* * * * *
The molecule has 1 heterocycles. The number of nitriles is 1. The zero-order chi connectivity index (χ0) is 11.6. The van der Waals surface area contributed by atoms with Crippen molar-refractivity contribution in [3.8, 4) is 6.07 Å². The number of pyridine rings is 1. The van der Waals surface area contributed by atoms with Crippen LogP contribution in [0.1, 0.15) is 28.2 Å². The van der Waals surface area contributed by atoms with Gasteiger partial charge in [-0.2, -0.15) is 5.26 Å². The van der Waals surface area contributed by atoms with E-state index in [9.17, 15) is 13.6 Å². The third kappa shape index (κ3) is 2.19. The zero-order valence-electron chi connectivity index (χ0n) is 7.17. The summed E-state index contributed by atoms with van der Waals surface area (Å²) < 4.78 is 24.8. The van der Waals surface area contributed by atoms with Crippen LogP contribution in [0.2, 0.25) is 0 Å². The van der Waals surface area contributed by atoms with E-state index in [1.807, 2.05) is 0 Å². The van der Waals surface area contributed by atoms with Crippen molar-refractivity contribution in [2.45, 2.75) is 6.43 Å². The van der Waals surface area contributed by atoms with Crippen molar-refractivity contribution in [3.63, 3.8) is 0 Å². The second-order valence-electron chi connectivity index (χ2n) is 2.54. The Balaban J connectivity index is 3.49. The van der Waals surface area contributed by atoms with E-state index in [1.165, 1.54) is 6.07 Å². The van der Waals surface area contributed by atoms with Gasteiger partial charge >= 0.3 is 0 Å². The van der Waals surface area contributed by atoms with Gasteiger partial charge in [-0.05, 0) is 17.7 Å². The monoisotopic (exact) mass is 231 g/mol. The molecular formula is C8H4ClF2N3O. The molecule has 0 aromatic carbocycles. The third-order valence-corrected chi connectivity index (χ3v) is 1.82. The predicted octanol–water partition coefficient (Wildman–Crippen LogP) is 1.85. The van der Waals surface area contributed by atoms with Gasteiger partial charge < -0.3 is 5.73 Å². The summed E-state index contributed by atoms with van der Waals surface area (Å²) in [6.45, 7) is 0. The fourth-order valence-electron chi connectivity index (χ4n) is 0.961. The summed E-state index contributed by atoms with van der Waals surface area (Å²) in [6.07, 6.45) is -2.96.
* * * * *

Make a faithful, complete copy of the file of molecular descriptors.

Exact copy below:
The molecule has 1 heterocycles. The number of nitriles is 1. The zero-order chi connectivity index (χ0) is 11.6. The van der Waals surface area contributed by atoms with Crippen molar-refractivity contribution in [3.8, 4) is 6.07 Å². The number of pyridine rings is 1. The van der Waals surface area contributed by atoms with Crippen LogP contribution in [0.1, 0.15) is 28.2 Å². The van der Waals surface area contributed by atoms with Gasteiger partial charge in [-0.2, -0.15) is 5.26 Å². The van der Waals surface area contributed by atoms with E-state index in [9.17, 15) is 13.6 Å². The third kappa shape index (κ3) is 2.19. The zero-order valence-electron chi connectivity index (χ0n) is 7.17. The summed E-state index contributed by atoms with van der Waals surface area (Å²) < 4.78 is 24.8. The van der Waals surface area contributed by atoms with Crippen LogP contribution in [0.2, 0.25) is 0 Å². The van der Waals surface area contributed by atoms with E-state index in [1.807, 2.05) is 0 Å². The van der Waals surface area contributed by atoms with Crippen molar-refractivity contribution in [2.45, 2.75) is 6.43 Å². The van der Waals surface area contributed by atoms with Crippen molar-refractivity contribution in [3.63, 3.8) is 0 Å². The second-order valence-electron chi connectivity index (χ2n) is 2.54. The Balaban J connectivity index is 3.49. The van der Waals surface area contributed by atoms with E-state index in [1.165, 1.54) is 6.07 Å². The van der Waals surface area contributed by atoms with Gasteiger partial charge >= 0.3 is 0 Å². The van der Waals surface area contributed by atoms with Gasteiger partial charge in [-0.05, 0) is 17.7 Å². The monoisotopic (exact) mass is 231 g/mol. The molecular formula is C8H4ClF2N3O. The molecule has 0 aromatic carbocycles. The third-order valence-corrected chi connectivity index (χ3v) is 1.82. The predicted octanol–water partition coefficient (Wildman–Crippen LogP) is 1.85. The van der Waals surface area contributed by atoms with Gasteiger partial charge < -0.3 is 5.73 Å². The summed E-state index contributed by atoms with van der Waals surface area (Å²) in [6.45, 7) is 0. The fourth-order valence-electron chi connectivity index (χ4n) is 0.961. The summed E-state index contributed by atoms with van der Waals surface area (Å²) in [6.07, 6.45) is -2.96.